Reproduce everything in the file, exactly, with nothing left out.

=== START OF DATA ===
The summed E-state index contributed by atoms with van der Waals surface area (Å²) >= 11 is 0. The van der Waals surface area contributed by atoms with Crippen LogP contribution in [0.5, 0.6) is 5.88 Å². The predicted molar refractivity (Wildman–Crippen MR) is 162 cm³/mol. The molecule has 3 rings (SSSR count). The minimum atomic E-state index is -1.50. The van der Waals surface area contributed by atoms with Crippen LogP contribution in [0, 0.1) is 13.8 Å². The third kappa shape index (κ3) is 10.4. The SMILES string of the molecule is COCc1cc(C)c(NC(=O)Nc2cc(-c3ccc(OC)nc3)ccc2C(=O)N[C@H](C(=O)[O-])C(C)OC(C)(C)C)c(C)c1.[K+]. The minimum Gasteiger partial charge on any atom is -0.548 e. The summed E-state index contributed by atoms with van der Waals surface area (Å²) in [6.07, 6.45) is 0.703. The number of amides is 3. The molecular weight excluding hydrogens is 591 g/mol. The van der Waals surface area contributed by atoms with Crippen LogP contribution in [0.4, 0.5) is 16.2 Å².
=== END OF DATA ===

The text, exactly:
The summed E-state index contributed by atoms with van der Waals surface area (Å²) >= 11 is 0. The van der Waals surface area contributed by atoms with Crippen LogP contribution in [0.5, 0.6) is 5.88 Å². The predicted molar refractivity (Wildman–Crippen MR) is 162 cm³/mol. The molecule has 3 rings (SSSR count). The minimum atomic E-state index is -1.50. The van der Waals surface area contributed by atoms with Crippen LogP contribution in [0, 0.1) is 13.8 Å². The third kappa shape index (κ3) is 10.4. The SMILES string of the molecule is COCc1cc(C)c(NC(=O)Nc2cc(-c3ccc(OC)nc3)ccc2C(=O)N[C@H](C(=O)[O-])C(C)OC(C)(C)C)c(C)c1.[K+]. The minimum Gasteiger partial charge on any atom is -0.548 e. The summed E-state index contributed by atoms with van der Waals surface area (Å²) in [6.07, 6.45) is 0.703. The number of amides is 3. The molecular weight excluding hydrogens is 591 g/mol. The van der Waals surface area contributed by atoms with Crippen LogP contribution in [0.4, 0.5) is 16.2 Å².